ax.legend(['Data', 'Fit'])
ax.set_xlabel('Time [s]')

Out:
Text(0, 0.5, 'Angle [rad]') # Investigate the stick-slip area¶

Notice that there is a point in time where the pendulum stops oscillating. At this point the pendulum does not have enough kinetic energy to overcome the friction. We can look more closely at this by simulating at a higher sample rate.

Exercise

Add a measurement to the system that computes the friction torque based on the defintion at the beginning of the notebook. Assume that $T_N=1$ Newton-meter, $\mu=0.2$, and $\theta_0=2.0$ deg. Simulate the system and plot the angle, angular velocity, and friction torque in 3 subplots that share the same X axis (time).

def calculate_friction(coeff_of_friction, angle_vel):

In :
def calculate_friction(coeff_of_friction, angle_vel):
return -coeff_of_friction * np.sign(angle_vel)

In :
# write answer here

In :
non_lin_sys.add_measurement('friction', calculate_friction)

In :
non_lin_sys.constants['coeff_of_friction'] = 0.2  # Nm
non_lin_traj = non_lin_sys.free_response(2.0, sample_rate=5000)

In :
fig, axes = plt.subplots(3, 1, sharex=True)

axes.plot(non_lin_traj.index,
axes.set_ylabel('Angle [deg]')
axes.grid()

axes.plot(non_lin_traj.index,
axes.set_ylabel('Angular Velocity [deg/s]')
axes.grid()

axes.plot(non_lin_traj.index,
non_lin_traj.friction)
axes.set_ylabel('Friction Torque [Nm]')
axes.set_xlabel('Time [s]')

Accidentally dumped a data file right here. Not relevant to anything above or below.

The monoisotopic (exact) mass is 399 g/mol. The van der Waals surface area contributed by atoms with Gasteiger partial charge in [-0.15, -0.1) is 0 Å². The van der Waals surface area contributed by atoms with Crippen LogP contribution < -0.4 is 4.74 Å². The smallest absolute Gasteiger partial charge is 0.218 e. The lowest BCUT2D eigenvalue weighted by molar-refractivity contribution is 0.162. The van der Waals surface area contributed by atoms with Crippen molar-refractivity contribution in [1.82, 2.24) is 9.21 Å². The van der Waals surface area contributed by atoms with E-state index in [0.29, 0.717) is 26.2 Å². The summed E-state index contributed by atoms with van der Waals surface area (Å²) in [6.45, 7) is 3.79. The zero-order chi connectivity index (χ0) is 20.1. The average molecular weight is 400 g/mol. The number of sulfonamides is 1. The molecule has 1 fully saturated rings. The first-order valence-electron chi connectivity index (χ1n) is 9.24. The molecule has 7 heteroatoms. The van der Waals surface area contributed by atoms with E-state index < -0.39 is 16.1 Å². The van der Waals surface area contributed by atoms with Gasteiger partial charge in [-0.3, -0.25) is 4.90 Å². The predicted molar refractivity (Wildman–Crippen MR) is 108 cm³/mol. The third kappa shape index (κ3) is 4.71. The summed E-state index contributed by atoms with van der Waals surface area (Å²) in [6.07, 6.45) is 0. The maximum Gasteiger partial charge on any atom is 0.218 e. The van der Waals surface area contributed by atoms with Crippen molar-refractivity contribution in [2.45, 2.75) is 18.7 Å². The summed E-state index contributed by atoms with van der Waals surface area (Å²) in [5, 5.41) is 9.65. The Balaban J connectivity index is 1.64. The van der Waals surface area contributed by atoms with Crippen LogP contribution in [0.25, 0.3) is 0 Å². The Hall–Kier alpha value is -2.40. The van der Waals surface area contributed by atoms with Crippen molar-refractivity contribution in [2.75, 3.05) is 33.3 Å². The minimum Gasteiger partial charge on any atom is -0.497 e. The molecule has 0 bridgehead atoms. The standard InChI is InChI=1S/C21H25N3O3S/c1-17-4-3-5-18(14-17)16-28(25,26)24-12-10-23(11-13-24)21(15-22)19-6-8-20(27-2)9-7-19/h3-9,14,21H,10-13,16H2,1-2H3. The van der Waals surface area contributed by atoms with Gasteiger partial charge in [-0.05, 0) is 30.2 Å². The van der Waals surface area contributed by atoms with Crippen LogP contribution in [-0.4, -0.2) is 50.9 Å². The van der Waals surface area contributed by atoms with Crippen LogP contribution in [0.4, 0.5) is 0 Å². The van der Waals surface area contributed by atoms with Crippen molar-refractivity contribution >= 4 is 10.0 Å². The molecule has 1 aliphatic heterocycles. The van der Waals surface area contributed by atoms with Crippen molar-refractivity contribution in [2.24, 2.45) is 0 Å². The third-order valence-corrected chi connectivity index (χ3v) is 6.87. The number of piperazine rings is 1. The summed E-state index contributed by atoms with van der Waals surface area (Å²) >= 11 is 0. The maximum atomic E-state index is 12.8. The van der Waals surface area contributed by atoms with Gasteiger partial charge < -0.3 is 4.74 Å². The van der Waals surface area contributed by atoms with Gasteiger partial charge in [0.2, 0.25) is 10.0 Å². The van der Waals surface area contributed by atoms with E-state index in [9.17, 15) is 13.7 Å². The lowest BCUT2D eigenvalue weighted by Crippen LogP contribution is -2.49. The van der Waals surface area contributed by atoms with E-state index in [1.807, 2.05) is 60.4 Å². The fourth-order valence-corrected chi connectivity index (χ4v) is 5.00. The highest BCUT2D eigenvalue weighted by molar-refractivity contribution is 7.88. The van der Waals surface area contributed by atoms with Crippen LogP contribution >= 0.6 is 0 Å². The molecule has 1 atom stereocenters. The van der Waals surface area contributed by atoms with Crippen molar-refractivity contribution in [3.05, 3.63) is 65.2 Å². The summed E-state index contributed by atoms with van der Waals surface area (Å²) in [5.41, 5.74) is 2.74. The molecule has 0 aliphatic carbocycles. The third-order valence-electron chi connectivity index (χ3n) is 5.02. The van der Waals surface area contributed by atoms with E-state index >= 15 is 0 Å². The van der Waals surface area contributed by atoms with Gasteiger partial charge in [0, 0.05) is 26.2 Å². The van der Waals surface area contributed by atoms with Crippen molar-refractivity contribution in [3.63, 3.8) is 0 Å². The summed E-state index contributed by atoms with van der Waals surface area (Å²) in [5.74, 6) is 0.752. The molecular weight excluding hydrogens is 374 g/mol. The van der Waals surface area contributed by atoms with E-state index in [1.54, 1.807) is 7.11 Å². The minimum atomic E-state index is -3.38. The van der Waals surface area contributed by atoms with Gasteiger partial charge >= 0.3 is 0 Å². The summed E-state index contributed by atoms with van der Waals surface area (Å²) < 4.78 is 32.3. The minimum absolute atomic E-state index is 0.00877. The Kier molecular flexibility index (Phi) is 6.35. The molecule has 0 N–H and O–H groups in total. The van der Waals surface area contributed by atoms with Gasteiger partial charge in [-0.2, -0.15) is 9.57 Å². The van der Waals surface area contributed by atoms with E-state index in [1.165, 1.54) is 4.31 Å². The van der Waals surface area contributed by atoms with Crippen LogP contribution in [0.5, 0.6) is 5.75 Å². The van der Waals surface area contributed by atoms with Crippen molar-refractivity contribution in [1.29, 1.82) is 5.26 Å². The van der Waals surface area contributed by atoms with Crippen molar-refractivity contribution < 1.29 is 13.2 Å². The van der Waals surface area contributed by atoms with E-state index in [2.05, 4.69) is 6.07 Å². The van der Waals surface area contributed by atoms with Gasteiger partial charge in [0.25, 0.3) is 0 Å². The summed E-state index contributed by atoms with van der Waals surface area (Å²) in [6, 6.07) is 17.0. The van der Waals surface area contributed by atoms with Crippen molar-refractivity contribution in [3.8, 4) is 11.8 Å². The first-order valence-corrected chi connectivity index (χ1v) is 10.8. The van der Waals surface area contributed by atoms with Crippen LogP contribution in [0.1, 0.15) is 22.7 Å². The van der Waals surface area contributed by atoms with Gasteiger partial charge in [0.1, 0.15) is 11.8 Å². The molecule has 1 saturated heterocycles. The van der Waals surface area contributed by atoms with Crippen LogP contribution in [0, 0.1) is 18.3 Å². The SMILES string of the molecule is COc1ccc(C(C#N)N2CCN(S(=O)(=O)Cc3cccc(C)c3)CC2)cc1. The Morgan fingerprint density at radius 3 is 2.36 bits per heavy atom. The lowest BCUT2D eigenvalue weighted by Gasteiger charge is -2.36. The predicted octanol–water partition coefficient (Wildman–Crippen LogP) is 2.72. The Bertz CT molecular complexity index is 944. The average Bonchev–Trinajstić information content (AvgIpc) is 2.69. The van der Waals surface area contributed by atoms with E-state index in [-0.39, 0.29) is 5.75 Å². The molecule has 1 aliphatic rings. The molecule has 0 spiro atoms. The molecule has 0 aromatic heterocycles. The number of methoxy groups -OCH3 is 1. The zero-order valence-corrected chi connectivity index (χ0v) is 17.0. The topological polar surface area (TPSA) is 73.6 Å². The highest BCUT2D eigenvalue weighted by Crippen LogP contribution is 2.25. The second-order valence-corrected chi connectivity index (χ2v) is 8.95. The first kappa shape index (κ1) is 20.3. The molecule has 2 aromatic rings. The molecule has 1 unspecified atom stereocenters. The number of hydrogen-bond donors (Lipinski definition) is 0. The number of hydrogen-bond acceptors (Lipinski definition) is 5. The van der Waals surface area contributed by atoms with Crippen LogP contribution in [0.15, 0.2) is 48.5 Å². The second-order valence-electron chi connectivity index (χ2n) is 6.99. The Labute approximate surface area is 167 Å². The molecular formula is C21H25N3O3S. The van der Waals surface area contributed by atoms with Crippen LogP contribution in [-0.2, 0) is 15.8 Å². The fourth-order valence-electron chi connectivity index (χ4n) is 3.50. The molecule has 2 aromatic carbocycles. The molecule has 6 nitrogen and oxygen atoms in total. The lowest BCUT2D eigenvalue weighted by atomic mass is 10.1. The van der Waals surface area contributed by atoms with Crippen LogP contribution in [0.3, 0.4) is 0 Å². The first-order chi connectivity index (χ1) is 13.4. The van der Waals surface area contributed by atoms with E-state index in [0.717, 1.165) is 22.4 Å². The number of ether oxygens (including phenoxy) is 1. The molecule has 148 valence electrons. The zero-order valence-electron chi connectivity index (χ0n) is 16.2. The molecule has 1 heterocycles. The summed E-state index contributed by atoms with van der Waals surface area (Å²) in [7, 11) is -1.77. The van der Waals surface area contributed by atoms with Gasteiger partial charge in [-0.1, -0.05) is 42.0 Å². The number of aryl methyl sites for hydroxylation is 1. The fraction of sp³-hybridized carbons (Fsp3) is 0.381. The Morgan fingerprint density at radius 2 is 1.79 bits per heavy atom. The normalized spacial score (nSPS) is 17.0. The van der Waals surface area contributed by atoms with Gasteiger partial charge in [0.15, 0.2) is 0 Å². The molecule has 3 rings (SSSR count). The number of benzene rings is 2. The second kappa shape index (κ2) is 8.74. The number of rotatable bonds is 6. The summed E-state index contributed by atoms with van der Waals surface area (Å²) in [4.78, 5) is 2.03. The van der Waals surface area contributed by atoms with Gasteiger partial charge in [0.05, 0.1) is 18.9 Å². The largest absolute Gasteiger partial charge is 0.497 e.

axes.grid()

plt.tight_layout() In :
non_lin_traj.tail()

Out:
angle angle_acc angle_vel bob_height bob_sway kinetic_energy potential_energy total_energy friction
time
1.9992 -0.003929 -0.227034 4.565106e-05 -0.279898 -0.0011 1.093158e-11 0.000003 0.000003 -0.2
1.9994 -0.003929 -0.227034 2.442693e-07 -0.279898 -0.0011 3.129819e-16 0.000003 0.000003 -0.2
1.9996 -0.003929 -0.227034 3.109426e-05 -0.279898 -0.0011 5.071563e-12 0.000003 0.000003 -0.2
1.9998 -0.003929 -0.227034 1.110638e-05 -0.279898 -0.0011 6.470325e-13 0.000003 0.000003 -0.2
2.0000 -0.003929 -0.227034 4.195634e-05 -0.279898 -0.0011 9.233718e-12 0.000003 0.000003 -0.2
In :
np.rad2deg(non_lin_traj.angle).tail()

Out:
time
1.9992   -0.225111
1.9994   -0.225111
1.9996   -0.225111
1.9998   -0.225111
2.0000   -0.225111
Name: angle, dtype: float64

# Visualization¶

Finally, visualize the animation with different friction coefficients to see the behavior.

In :
non_lin_sys.coordinates['angle'] = np.deg2rad(5.0)
non_lin_traj = non_lin_sys.free_response(4.0, sample_rate=100)

In :
ani = non_lin_sys.animate_configuration(interval=1000/100, repeat=False)  # interval should be in milliseconds In :
from IPython.display import HTML, display

In :
html = ani.to_jshtml()

In :
display(HTML(html))